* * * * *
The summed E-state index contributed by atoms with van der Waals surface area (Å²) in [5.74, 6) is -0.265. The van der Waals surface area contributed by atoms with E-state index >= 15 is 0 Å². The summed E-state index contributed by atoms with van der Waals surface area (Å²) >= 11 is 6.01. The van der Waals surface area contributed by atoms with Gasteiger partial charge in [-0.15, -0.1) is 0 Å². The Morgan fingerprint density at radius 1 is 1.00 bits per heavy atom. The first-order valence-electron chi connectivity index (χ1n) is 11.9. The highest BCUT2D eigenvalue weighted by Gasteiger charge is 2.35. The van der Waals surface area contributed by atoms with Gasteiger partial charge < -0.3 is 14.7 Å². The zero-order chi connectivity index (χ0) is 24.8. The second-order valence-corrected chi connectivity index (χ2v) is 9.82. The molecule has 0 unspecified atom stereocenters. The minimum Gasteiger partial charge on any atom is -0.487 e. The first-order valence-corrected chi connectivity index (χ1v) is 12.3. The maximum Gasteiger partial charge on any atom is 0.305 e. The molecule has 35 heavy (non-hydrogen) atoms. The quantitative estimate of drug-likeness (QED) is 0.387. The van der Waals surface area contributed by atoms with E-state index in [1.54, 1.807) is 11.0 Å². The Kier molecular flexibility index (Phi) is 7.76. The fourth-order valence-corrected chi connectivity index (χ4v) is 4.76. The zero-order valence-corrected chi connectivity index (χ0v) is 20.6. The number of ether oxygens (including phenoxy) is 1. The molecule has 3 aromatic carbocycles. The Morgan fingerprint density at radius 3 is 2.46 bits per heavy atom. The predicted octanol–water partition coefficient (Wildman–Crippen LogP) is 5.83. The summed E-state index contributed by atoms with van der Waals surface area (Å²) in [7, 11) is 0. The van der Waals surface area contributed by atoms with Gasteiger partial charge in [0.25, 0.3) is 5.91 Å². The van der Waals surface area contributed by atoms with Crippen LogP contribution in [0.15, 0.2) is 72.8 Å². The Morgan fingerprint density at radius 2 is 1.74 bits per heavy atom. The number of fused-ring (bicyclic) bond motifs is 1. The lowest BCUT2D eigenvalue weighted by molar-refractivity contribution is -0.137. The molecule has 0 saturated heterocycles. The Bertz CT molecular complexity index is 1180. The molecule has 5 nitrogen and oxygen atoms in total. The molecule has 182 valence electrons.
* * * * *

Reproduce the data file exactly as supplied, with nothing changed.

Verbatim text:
The summed E-state index contributed by atoms with van der Waals surface area (Å²) in [5.74, 6) is -0.265. The van der Waals surface area contributed by atoms with E-state index >= 15 is 0 Å². The summed E-state index contributed by atoms with van der Waals surface area (Å²) >= 11 is 6.01. The van der Waals surface area contributed by atoms with Gasteiger partial charge in [-0.15, -0.1) is 0 Å². The Morgan fingerprint density at radius 1 is 1.00 bits per heavy atom. The first-order valence-electron chi connectivity index (χ1n) is 11.9. The highest BCUT2D eigenvalue weighted by Gasteiger charge is 2.35. The van der Waals surface area contributed by atoms with Gasteiger partial charge < -0.3 is 14.7 Å². The zero-order chi connectivity index (χ0) is 24.8. The second-order valence-corrected chi connectivity index (χ2v) is 9.82. The molecule has 0 unspecified atom stereocenters. The minimum Gasteiger partial charge on any atom is -0.487 e. The first-order valence-corrected chi connectivity index (χ1v) is 12.3. The maximum Gasteiger partial charge on any atom is 0.305 e. The molecule has 35 heavy (non-hydrogen) atoms. The quantitative estimate of drug-likeness (QED) is 0.387. The van der Waals surface area contributed by atoms with E-state index in [1.54, 1.807) is 11.0 Å². The Kier molecular flexibility index (Phi) is 7.76. The fourth-order valence-corrected chi connectivity index (χ4v) is 4.76. The zero-order valence-corrected chi connectivity index (χ0v) is 20.6. The number of ether oxygens (including phenoxy) is 1. The molecule has 3 aromatic carbocycles. The Morgan fingerprint density at radius 3 is 2.46 bits per heavy atom. The predicted octanol–water partition coefficient (Wildman–Crippen LogP) is 5.83. The summed E-state index contributed by atoms with van der Waals surface area (Å²) in [7, 11) is 0. The van der Waals surface area contributed by atoms with Gasteiger partial charge in [0.25, 0.3) is 5.91 Å². The van der Waals surface area contributed by atoms with Crippen LogP contribution in [0.15, 0.2) is 72.8 Å². The Morgan fingerprint density at radius 2 is 1.74 bits per heavy atom. The number of fused-ring (bicyclic) bond motifs is 1. The lowest BCUT2D eigenvalue weighted by molar-refractivity contribution is -0.137. The molecule has 0 saturated heterocycles. The Bertz CT molecular complexity index is 1180. The molecule has 5 nitrogen and oxygen atoms in total. The molecule has 182 valence electrons.